Orioles general manager Mike Elias fully understands the short-term pain the club must endure with the latest round of trades.
The ultimate goal is laying a sturdy foundation for long-term success.
However, there are still many variables that need to be sorted out with unknown players to fully assess the impact of these recent deals.
- Starting pitcher Tommy Milone was sent to the Atlanta Braves for two players to be named later.
- Reliever Mychal Givens was traded to the Colorado Rockies for a pair of infielders Tyler Nevin and Terrin Vavra, in addition to a player to be named later.
- Reliever Miguel Castro was dealt to the New York Mets for left-handed pitcher Kevin Smith and a player to be named later or cash.
- Last month, Elias also traded another reliever, Richard Bleier, to the Miami Marlins for … a player to be named later.
Elias appears to have a handle on those unknown players even though he’s not disclosing any of their potential identities. Only players in 60-man player pools can move at this time; those not in pools can’t be revealed yet.
“Those names will be named at the appropriate time,” Elias said. “Obviously, there are some strange restrictions in place this year. You’re seeing an uptick in player-to-be-named-later trades. I think you can draw your own conclusions about why, but I’m looking forward to naming those mystery players at some point and welcoming them into the organization.”
Overall, the moves were prudent for the long-term health of the rebuilding club. Life is rarely easy for a team that had 100-plus losses in each of the past two seasons.
There is also a sense of addition by subtraction for the Orioles. Some of the moves have created roster spots and a bigger opportunity for the younger players.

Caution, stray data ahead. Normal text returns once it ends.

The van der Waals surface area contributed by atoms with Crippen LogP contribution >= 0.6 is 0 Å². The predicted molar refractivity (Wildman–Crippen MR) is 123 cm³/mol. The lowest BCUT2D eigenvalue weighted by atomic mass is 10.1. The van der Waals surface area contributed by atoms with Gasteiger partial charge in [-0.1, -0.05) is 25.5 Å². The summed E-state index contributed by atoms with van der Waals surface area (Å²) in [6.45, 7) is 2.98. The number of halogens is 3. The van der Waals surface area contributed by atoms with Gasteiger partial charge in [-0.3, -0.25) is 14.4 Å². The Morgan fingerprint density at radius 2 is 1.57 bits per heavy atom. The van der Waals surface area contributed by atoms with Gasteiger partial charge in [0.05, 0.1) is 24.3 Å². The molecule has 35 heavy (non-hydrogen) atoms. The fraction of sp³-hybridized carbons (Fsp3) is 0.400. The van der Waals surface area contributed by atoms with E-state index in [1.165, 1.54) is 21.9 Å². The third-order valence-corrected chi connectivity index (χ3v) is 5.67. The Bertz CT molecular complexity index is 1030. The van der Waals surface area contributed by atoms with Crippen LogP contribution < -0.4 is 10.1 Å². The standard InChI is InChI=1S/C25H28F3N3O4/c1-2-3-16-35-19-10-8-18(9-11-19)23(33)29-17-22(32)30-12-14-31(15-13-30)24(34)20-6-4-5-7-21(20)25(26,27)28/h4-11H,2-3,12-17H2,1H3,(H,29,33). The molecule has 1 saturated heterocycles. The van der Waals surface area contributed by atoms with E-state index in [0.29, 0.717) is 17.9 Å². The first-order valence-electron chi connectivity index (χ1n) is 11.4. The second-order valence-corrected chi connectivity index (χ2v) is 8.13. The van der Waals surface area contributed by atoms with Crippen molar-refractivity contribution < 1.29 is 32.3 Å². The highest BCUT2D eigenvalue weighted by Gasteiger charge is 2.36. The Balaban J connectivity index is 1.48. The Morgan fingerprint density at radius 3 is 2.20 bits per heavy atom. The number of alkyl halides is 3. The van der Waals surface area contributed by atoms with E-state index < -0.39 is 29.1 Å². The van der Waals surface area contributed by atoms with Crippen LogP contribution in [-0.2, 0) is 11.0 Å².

For example, left-handed pitcher Keegan Akin took Milone’s spot in the rotation, and he allowed two runs and three hits in 4.1 innings against the Toronto Blue Jays in his first career start Aug. 31. Hunter Harvey returned from the 10-day injured list with a right forearm strain and will resume his high-leverage role in the bullpen.
One of the club’s prospects, outfielder Ryan Mountcastle, has been a spark in the lineup and hit his first two major-league homers in a 6-5 loss to the Blue Jays Aug. 20.
While the Orioles are sinking in the standings, there are bright spots for the future, Elias is confident the club is in the top 10 among all MLB teams with regards to minor-league talent.
“The good news for us is we’ve got young players on the way,” Elias said.” We’ve seen Mountcastle come up this year. We have young relievers who can step in for Mychal Givens.”
In addition, Elias likes the return the team received from the Rockies.
The Rockies selected Nevin, 23, in the first round of the 2015 MLB Draft from Poway High School in California. He slashed .251/.345/.399 with 13 homers and six stolen bases in 130 games for Double-A Harford last year. Elias said Nevin “controls the strike zone really well, he’s got a real pretty swing.”
Vavra was taken by the Rockies in the third round of the 2018 draft from the University of Minnesota. He slashed .318/.409/.489 with 10 homers and 18 stolen bases in 102 games for Low-A Asheville in 2019. Vavra can play second base or shortstop.
Smith, 23, was selected in the seventh round of the 2018 draft from Georgia. He finished with 130 strikeouts in 117 combined innings at the Mets’ High-A and Double-A affiliates last season.
Despite the trades, the Orioles have not given up on the season. At this point, they are a long shot to make the playoffs, but Elias commended their effort throughout the year. Elias also complemented manager Brandon Hyde for his ability to make the proper adjustments in such a tumultuous year.
The Orioles snapped a five-game losing streak with a 4-3 victory against Toronto in 11 innings Aug. 31. They are 15-19 and in fourth place of the AL East, three games ahead of the last-place Boston Red Sox.
“Brandon and his staff have done such a job with that team all year and these guys know,” Elias said. “We’ve been very consistent about preaching the opportunity that’s here, and for a couple of players like this who are in their 30s, they know that this is part of the business. It’s something that might be coming, and these younger guys here are trying to establish themselves as long-term Orioles. They’ve got a lot of runway left in terms of their time here. So I hope they’ll keep pushing.”
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